Link-Belt Excavator Excels on Rice-Eccles Demo Job

Tue September 08, 2020 - West Edition #19
University of Utah

Layton Construction, based in Sandy, began its demolition on Monday, Aug. 24, at The University of Utah’s Rice-Eccles Stadium. The project was pushed up three months after the 2020 Pac-12 football season was canceled due to the coronavirus pandemic.
(University of Utah photo)
Layton Construction, based in Sandy, began its demolition on Monday, Aug. 24, at The University of Utah’s Rice-Eccles Stadium. The project was pushed up three months after the 2020 Pac-12 football season was canceled due to the coronavirus pandemic. (University of Utah photo)
Layton Construction, based in Sandy, began its demolition on Monday, Aug. 24, at The University of Utah’s Rice-Eccles Stadium. The project was pushed up three months after the 2020 Pac-12 football season was canceled due to the coronavirus pandemic.
(University of Utah photo) “We have a high-reach excavator that has a ‘muncher’ on it,” Layton Construction Project Manager Jared Adamson said, “Rather than imploding the building, it is much safer and it allows us to have smaller pieces of concrete to haul away.”
(Layton Construction photo) Grading, utilities, footings and the building of a retaining wall are being handled by VCBO Architecture.
(Layton Construction photo) The demolition of the 40-year-old building should take about five weeks to compete. 
(Layton Construction photo) About eight months ago, construction started on this project that will add 5,000 seats to the stadium’s capacity, as well as add upgrades to the field.
(Layton Construction photo) Aside from amenities, the new construction also will include luxury suites, loge box, ledge and club seating and a number of bleacher seats.
(Layton Construction photo) The new Ken Garff Performance Zone at Rice-Eccles Stadium is scheduled to open in 2021.
(Layton Construction photo)


Crews from Sandy-based Layton Construction began its demolition on Monday, Aug. 24, of the The University of Utah's Rice-Eccles Stadium. Crews started the dismantling of the Space Clarke Football Center in the south end zone.

After months of excavating, pouring of deep foundations and placement of shoring walls, the first steel will begin to be erected in October.

Layton Construction Project Manager Jared Adamson said the demolition of the 40-year-old building should take about five weeks to compete. It was originally scheduled to be taken down after the 2020 football season, but those plans were pushed up more than three months due to the cancelation of the Pac-12 2020 football season because of the coronavirus pandemic.

"We have a high-reach excavator that has a ‘muncher' on it," Adamson said in an interview. "Rather than imploding the building, it is much safer and it allows us to have smaller pieces of concrete to haul away. We have two excavators with the munchers on them, and they'll work from the west to east."

The material will be hauled offsite to be recycled and reused, according to Adamson.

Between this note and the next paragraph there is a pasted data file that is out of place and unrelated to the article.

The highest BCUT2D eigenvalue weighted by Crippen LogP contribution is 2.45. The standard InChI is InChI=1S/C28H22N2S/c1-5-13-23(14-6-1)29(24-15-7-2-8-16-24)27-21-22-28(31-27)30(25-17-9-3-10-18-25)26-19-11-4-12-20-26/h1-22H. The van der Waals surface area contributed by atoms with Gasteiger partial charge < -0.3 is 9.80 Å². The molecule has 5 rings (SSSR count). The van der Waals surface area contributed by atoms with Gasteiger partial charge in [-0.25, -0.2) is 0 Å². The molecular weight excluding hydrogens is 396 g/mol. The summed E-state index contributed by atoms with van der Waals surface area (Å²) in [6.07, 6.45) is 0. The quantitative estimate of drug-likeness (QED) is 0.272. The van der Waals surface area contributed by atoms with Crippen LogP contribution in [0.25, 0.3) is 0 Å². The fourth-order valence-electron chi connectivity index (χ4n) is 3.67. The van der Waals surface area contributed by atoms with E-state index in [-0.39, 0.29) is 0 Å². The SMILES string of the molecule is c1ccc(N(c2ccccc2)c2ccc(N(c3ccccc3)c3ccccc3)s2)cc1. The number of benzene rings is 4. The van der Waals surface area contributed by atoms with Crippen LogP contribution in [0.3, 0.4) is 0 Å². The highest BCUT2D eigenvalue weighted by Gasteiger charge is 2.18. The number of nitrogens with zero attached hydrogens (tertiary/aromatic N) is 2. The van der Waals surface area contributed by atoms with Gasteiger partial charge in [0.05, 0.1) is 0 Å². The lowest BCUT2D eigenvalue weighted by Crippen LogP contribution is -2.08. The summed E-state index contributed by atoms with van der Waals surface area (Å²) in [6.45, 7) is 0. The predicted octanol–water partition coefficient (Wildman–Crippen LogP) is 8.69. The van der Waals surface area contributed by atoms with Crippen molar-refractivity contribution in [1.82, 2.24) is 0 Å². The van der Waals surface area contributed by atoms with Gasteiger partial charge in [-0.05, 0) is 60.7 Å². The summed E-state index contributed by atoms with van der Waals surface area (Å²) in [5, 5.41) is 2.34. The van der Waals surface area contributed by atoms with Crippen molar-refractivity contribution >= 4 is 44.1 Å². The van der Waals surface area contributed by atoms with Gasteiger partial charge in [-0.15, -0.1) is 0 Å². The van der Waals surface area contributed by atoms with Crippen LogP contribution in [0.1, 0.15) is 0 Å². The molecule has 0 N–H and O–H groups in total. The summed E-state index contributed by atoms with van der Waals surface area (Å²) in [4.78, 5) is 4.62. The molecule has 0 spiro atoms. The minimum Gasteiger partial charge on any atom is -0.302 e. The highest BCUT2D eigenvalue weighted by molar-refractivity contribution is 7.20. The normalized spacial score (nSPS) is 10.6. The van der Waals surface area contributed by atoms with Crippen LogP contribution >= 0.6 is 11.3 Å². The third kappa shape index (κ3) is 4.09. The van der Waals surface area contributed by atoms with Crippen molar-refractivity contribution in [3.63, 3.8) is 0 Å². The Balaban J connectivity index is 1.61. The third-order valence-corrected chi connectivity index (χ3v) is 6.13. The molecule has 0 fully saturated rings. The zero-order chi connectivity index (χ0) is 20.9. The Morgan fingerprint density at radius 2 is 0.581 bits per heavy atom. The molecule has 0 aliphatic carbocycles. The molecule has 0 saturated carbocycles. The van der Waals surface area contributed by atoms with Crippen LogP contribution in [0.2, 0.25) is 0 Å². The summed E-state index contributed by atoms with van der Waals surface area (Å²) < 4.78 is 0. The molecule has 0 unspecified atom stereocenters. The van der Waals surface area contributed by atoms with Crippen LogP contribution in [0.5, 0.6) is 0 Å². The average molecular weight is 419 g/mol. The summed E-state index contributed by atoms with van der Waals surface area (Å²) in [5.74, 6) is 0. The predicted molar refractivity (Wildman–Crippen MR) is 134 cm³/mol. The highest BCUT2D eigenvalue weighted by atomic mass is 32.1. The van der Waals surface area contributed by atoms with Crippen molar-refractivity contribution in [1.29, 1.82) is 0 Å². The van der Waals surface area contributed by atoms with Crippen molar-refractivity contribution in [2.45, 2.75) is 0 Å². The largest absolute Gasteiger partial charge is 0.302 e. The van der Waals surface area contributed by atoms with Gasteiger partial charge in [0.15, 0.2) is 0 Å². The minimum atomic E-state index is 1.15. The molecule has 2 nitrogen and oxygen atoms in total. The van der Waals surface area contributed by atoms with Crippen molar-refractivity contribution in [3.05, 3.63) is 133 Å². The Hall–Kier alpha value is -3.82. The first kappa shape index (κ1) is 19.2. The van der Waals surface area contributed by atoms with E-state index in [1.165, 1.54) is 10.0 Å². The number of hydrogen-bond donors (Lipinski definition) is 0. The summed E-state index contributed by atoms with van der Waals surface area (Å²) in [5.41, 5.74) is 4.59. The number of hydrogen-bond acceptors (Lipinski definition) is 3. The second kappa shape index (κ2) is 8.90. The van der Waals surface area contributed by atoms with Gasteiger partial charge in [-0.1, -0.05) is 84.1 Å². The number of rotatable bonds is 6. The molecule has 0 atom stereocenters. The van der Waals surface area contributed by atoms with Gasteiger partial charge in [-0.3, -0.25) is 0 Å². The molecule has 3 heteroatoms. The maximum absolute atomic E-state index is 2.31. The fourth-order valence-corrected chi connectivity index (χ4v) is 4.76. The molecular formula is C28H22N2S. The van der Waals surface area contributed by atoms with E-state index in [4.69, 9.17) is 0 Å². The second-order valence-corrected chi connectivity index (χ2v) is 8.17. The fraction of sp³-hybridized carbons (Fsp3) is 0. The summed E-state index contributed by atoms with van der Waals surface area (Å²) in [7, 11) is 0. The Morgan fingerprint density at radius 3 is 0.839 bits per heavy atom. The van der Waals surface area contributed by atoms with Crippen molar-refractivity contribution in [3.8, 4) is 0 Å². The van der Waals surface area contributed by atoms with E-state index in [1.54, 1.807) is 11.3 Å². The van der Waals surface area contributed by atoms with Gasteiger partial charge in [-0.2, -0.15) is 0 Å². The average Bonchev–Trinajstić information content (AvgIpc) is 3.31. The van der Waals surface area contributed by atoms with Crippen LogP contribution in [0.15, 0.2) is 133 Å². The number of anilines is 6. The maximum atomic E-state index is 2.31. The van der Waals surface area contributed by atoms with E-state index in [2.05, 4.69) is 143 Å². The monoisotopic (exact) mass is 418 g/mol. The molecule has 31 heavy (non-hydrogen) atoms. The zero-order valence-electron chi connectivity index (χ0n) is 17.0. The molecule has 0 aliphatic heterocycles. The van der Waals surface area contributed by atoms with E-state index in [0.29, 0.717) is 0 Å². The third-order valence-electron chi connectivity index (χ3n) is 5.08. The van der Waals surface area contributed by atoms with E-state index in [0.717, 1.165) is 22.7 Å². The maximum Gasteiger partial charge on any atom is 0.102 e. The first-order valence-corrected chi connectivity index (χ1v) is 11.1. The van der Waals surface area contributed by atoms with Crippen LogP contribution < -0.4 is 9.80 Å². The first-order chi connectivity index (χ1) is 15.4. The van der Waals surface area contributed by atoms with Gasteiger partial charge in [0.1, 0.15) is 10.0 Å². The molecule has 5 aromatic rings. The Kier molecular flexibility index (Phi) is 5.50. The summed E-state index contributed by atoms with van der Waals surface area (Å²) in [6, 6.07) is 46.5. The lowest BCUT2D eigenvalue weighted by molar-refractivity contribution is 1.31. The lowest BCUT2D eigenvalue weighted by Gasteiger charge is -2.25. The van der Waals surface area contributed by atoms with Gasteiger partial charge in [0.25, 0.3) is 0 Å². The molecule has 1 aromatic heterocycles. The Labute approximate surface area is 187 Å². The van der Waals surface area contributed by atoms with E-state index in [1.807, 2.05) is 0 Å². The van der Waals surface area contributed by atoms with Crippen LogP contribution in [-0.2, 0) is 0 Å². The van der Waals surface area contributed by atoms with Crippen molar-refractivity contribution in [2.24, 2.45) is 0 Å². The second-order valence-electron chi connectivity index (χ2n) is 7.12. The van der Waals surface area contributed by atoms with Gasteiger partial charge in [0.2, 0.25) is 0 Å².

Grading, utilities, footings and the building of a retaining wall are being handled by VCBO Architecture.

About eight months ago, construction started on this project that will add 5,000 seats to the stadium's capacity (45,807 increased to 51.444). The Ken Garff Performance Center at Rice-Eccles Stadium will also house both team locker rooms, officials' locker rooms, sports medicine facilities and many other spaces dedicated to game-day personnel at field level, plus a large field club.

Aside from amenities, the new construction also will include luxury suites, loge box, ledge and club seating and a number of bleacher seats will increase in the south end zone.

The new Ken Garff Performance Zone at Rice-Eccles Stadium is scheduled to open in 2021.

Field History

The Spence Clarke Football Center opened in 1982 as part of the major remodeling of the former Rice-Eccles Stadium. The field was lowered at that time by nine ft. and more seats were added on the sidelines and in the south end zone.

The new building was named in recognition of a $1 million grant made by local businessman Spence Clark. The funds were used to build new locker rooms, a stadium club room and a band room, as well as the structure for the south end zone seating.

The Spence Clark Football center was the only portion of the previous stadium kept intact when the it underwent a major expansion and renovation in 1998 in preparation for hositng the opening and closing ceremonies for the 2002 Salt Lake Olympics.

After that, the facility was known as Rice-Eccles Stadium.

In April 2019 the Garff family generously pledged $17.5 million toward the $80 million project that will transform the home of Utah football and provide a world-class student-athlete experience.

"We are excited to begin the next phase of this important and transformational project for Utah Athletics," said Mark Harlan, director of athletics. "Our terrific supporters are integral to everything we do, and we are pleased to share the vision for the future of Rice-Eccles Stadium through the addition of the Ken Garff Performance Zone. This new facility is a game-changer for Utah Football and for all of our athletics teams as we continue to chase championships and create the best experience for our student-athletes."